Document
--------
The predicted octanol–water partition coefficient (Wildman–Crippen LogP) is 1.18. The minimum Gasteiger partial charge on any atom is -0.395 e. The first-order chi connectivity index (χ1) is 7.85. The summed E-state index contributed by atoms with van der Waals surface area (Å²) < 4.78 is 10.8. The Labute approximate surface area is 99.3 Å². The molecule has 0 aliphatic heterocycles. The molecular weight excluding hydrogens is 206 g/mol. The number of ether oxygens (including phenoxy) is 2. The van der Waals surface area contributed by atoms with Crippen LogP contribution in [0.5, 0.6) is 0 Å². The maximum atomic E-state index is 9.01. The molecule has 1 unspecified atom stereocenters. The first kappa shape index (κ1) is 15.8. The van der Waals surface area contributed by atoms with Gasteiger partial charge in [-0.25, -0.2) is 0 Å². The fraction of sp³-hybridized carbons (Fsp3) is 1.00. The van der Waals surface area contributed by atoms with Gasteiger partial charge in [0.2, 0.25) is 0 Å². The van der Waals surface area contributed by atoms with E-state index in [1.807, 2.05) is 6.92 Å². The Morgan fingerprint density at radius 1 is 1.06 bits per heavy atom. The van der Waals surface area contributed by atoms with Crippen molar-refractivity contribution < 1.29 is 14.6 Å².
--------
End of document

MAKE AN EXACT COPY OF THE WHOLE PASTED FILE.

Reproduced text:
The predicted octanol–water partition coefficient (Wildman–Crippen LogP) is 1.18. The minimum Gasteiger partial charge on any atom is -0.395 e. The first-order chi connectivity index (χ1) is 7.85. The summed E-state index contributed by atoms with van der Waals surface area (Å²) < 4.78 is 10.8. The Labute approximate surface area is 99.3 Å². The molecule has 0 aliphatic heterocycles. The molecular weight excluding hydrogens is 206 g/mol. The number of ether oxygens (including phenoxy) is 2. The van der Waals surface area contributed by atoms with Crippen LogP contribution in [0.5, 0.6) is 0 Å². The maximum atomic E-state index is 9.01. The molecule has 1 unspecified atom stereocenters. The first kappa shape index (κ1) is 15.8. The van der Waals surface area contributed by atoms with Gasteiger partial charge in [-0.25, -0.2) is 0 Å². The fraction of sp³-hybridized carbons (Fsp3) is 1.00. The van der Waals surface area contributed by atoms with Gasteiger partial charge in [0.2, 0.25) is 0 Å². The van der Waals surface area contributed by atoms with E-state index in [1.807, 2.05) is 6.92 Å². The Morgan fingerprint density at radius 1 is 1.06 bits per heavy atom. The van der Waals surface area contributed by atoms with Crippen molar-refractivity contribution < 1.29 is 14.6 Å².